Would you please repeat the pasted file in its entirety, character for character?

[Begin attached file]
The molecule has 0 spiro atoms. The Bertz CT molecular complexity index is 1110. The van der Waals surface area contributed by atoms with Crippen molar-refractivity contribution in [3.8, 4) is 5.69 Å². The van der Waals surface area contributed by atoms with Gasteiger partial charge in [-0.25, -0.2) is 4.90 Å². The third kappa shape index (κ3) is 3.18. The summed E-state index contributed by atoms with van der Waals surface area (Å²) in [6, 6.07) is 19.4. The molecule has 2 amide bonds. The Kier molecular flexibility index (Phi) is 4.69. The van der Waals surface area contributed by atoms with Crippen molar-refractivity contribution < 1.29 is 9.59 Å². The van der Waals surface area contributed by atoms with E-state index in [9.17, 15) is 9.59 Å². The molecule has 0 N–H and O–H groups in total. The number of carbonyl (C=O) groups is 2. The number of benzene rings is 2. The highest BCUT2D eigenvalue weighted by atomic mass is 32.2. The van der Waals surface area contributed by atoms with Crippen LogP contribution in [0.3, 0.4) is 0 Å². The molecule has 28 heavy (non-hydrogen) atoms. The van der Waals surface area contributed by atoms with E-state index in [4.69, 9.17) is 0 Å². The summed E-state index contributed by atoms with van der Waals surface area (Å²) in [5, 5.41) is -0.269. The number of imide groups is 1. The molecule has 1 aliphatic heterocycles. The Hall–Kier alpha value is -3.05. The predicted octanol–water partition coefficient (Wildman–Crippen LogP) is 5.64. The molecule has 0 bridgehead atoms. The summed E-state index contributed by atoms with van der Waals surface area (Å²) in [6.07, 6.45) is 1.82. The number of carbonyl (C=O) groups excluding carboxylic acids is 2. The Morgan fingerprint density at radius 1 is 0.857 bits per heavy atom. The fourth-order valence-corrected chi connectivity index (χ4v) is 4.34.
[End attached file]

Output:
The molecule has 0 spiro atoms. The Bertz CT molecular complexity index is 1110. The van der Waals surface area contributed by atoms with Crippen molar-refractivity contribution in [3.8, 4) is 5.69 Å². The van der Waals surface area contributed by atoms with Gasteiger partial charge in [-0.25, -0.2) is 4.90 Å². The third kappa shape index (κ3) is 3.18. The summed E-state index contributed by atoms with van der Waals surface area (Å²) in [6, 6.07) is 19.4. The molecule has 2 amide bonds. The Kier molecular flexibility index (Phi) is 4.69. The van der Waals surface area contributed by atoms with Crippen molar-refractivity contribution < 1.29 is 9.59 Å². The van der Waals surface area contributed by atoms with E-state index in [9.17, 15) is 9.59 Å². The molecule has 0 N–H and O–H groups in total. The number of carbonyl (C=O) groups is 2. The number of benzene rings is 2. The highest BCUT2D eigenvalue weighted by atomic mass is 32.2. The van der Waals surface area contributed by atoms with Crippen LogP contribution in [0.3, 0.4) is 0 Å². The molecule has 28 heavy (non-hydrogen) atoms. The van der Waals surface area contributed by atoms with E-state index in [4.69, 9.17) is 0 Å². The summed E-state index contributed by atoms with van der Waals surface area (Å²) in [5, 5.41) is -0.269. The number of imide groups is 1. The molecule has 1 aliphatic heterocycles. The Hall–Kier alpha value is -3.05. The predicted octanol–water partition coefficient (Wildman–Crippen LogP) is 5.64. The molecule has 0 bridgehead atoms. The summed E-state index contributed by atoms with van der Waals surface area (Å²) in [6.07, 6.45) is 1.82. The number of carbonyl (C=O) groups excluding carboxylic acids is 2. The Morgan fingerprint density at radius 1 is 0.857 bits per heavy atom. The fourth-order valence-corrected chi connectivity index (χ4v) is 4.34.